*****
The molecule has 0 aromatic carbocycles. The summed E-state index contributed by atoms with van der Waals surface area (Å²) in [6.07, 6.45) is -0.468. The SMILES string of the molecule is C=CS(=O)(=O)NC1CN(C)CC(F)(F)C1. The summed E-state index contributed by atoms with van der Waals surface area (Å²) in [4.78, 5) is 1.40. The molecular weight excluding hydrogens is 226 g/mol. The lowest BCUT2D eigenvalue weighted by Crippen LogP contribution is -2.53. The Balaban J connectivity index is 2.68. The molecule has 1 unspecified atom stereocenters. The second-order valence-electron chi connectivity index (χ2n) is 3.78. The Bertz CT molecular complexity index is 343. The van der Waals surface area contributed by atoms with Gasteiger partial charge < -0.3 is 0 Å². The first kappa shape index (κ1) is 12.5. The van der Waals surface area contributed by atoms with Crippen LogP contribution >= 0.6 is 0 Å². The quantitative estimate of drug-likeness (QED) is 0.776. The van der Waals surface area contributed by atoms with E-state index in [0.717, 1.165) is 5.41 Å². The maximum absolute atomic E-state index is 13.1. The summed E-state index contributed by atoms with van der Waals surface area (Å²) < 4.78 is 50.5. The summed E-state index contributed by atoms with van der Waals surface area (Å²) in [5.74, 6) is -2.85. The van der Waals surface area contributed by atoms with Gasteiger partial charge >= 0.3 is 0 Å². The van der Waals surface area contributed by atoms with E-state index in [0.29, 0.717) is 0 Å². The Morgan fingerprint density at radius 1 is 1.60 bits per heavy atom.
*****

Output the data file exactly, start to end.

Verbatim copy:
The molecule has 0 aromatic carbocycles. The summed E-state index contributed by atoms with van der Waals surface area (Å²) in [6.07, 6.45) is -0.468. The SMILES string of the molecule is C=CS(=O)(=O)NC1CN(C)CC(F)(F)C1. The summed E-state index contributed by atoms with van der Waals surface area (Å²) in [4.78, 5) is 1.40. The molecular weight excluding hydrogens is 226 g/mol. The lowest BCUT2D eigenvalue weighted by Crippen LogP contribution is -2.53. The Balaban J connectivity index is 2.68. The molecule has 1 unspecified atom stereocenters. The second-order valence-electron chi connectivity index (χ2n) is 3.78. The Bertz CT molecular complexity index is 343. The van der Waals surface area contributed by atoms with Gasteiger partial charge < -0.3 is 0 Å². The first kappa shape index (κ1) is 12.5. The van der Waals surface area contributed by atoms with Crippen LogP contribution >= 0.6 is 0 Å². The quantitative estimate of drug-likeness (QED) is 0.776. The van der Waals surface area contributed by atoms with E-state index in [0.717, 1.165) is 5.41 Å². The maximum absolute atomic E-state index is 13.1. The summed E-state index contributed by atoms with van der Waals surface area (Å²) < 4.78 is 50.5. The summed E-state index contributed by atoms with van der Waals surface area (Å²) in [5.74, 6) is -2.85. The van der Waals surface area contributed by atoms with Gasteiger partial charge >= 0.3 is 0 Å². The van der Waals surface area contributed by atoms with E-state index in [0.29, 0.717) is 0 Å². The Morgan fingerprint density at radius 1 is 1.60 bits per heavy atom.